WASHINGTON — In order to enact sweeping tax cuts nine years ago, President George W. Bush had to let them expire Dec. 31 of this year. But a good thing is hard to give up.
"We knew that, politically, once you get it into law, it becomes almost impossible to remove it," Dan Bartlett, Bush's former communications director, recently told the online magazine Daily Beast. "The fact that we were able to lay the trap does feel pretty good."
True enough, President Barack Obama found it impossible to follow through on a campaign promise to eliminate tax cuts for the wealthy. Last week, he signed into law an $858 billion deal extending the entire package for two years — effectively kicking the can, a very expensive one, down the road.
Now Obama, who insists he'll still seek to eliminate the breaks, has set another trap that will go off at the height of his re-election campaign. Who it bites is a drama yet to be written, but both sides are gearing up for a classic ideological battle.
"Democrats always think they can win these fights but they never do," said John Feehery, a GOP strategist and former senior House aide. "Republicans are like Lucy pulling that football away from Charlie Brown."
Feehery agrees, though, that the outcome will hinge on the economy. If the situation is brighter, Obama's willingness to work with Republicans may prove an asset with voters, particularly independents who fled Democrats in November.
Obama may be able then to make the argument that the rich should not continue to benefit from tax cuts. He campaigned in 2008 on eliminating the breaks for individuals earning more than $200,000 and families earning more than $250,000.
Then came the midterm elections that turned control of the House to Republicans and cut the Democratic majority in the Senate. Weakened, Obama decided to cut a deal. Extending the tax cuts to everyone makes up more than $544 billion of the overall package, about $81.5 billion of which is attributable to the highest income families.
Collectively, the tax cuts will add another $374.1 billion to this year's expected $1 trillion deficit and $422.9 billion next year, according to government estimates. Concern over deficits has grown, but the economy remains the more powerful issue.
"Clearly Obama could not let an across-the-board tax rise go into effect on Jan. 1," said Stephen Hess, a congressional expert with the centrist-liberal Brookings Institution. "But two years from now perhaps the Democrats will finally figure out how to turn a tax on millionaires into a good populist issue."
But if unemployment persists, pressure could grow to extend the tax cuts for everyone.
Already, one of Obama's possible challengers, Mitt Romney, is making that case and trying to set himself apart from other potential GOP candidates who voted for the deal. Romney contends the tax cuts are critical for long-term economic growth.
Republicans have been attacking the president for spending but sidestepped the fiscal effect of the tax cuts by attacking them as a "tax increase," and seem prepared to continue that line of attack going into the election.
The midterm election, however, may complicate things with the wave of tea party-backed Republicans entering Congress with a stated desire to cut spending and address the debt.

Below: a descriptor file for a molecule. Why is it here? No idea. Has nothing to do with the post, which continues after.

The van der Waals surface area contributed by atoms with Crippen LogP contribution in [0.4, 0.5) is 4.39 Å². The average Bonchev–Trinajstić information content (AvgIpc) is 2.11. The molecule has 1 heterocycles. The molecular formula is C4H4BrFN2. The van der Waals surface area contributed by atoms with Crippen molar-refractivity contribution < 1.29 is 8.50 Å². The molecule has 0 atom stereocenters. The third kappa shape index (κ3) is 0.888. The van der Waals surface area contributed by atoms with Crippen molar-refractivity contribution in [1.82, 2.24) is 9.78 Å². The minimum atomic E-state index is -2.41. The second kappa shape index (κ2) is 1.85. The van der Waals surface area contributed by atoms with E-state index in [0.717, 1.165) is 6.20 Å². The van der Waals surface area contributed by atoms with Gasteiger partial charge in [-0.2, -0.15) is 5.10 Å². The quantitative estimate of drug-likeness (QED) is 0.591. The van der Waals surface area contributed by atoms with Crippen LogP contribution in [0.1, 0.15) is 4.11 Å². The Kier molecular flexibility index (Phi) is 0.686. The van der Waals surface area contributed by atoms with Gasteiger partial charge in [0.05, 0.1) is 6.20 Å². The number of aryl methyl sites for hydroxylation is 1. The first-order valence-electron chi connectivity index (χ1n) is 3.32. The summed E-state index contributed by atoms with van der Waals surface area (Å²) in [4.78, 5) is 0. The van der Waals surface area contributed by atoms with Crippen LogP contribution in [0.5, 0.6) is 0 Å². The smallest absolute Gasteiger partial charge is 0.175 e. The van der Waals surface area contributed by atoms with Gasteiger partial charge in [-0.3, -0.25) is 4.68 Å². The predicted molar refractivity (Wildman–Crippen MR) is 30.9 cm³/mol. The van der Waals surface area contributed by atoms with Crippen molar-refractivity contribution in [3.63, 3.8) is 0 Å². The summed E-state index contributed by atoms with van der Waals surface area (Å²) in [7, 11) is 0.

There was some Republican opposition to the deal, particularly in the House, but it was mild compared to what it may have been had the issue spilled over to next year.
Obama seems to be counting on the new climate to ease his argument. And he has called for a deep overhaul of the tax code to eliminate an array of exemptions and deductions, to broaden the tax base and lower some rates.
In the meantime, Obama defends the compromise as necessary in a tough economy and pointed to other provisions he secured, including a 13-month extension of unemployment benefits for 7 million Americans.
"Look at what I promised during the campaign," Obama said during a Dec. 7 news conference. "There's not a single thing that I've said that I would do that I have not either done or tried to do. And if I haven't gotten it done yet, I'm still trying to do it.
"And so to my Democratic friends, what I'd suggest is, let's make sure that we understand this is a long game. This is not a short game. And to my Republican friends, I would suggest — I think this is a good agreement, because I know that they're swallowing some things that they don't like as well, and I'm looking forward to seeing them on the field of competition over the next two years."
Still, some Democrats fear it will be tough to pare back the tax cuts in an election year. Rep. Anthony Weiner, a liberal lawmaker from New York, said Republicans showed they were "better poker players" than Democrats.
Sen. Bernie Sanders, I-Vt., was more blunt in an 8 ½-hour filibuster: "We are caving on this issue."
(Both of Florida's senators — Democrat Bill Nelson and Republican George LeMieux — voted for the deal, while expressing reservations about the effect on the debt.)
As they took up the legislation, Democrats kept an eye on 2012 and forced their rivals into voting against measures to only cut off tax cuts for the rich.
"I'm going to be here for the next year, next two years, to remind my colleagues that they were willing to increase the deficit $300 billion to give tax breaks to people who have income over a million dollars," said Sen. Chuck Schumer, D-N.Y.
Whether that sticks is another matter. Others are more hopeful that the tax debate will give way to more serious discussion about the budget and debt.
"It's a debate our country has to have," said Dave Beattie, a Democratic pollster in Florida. "Forcing it in a presidential year is going to make it central. Both sides have a chance to make the case to the American people."
Times researcher Natalie Watson contributed to this report.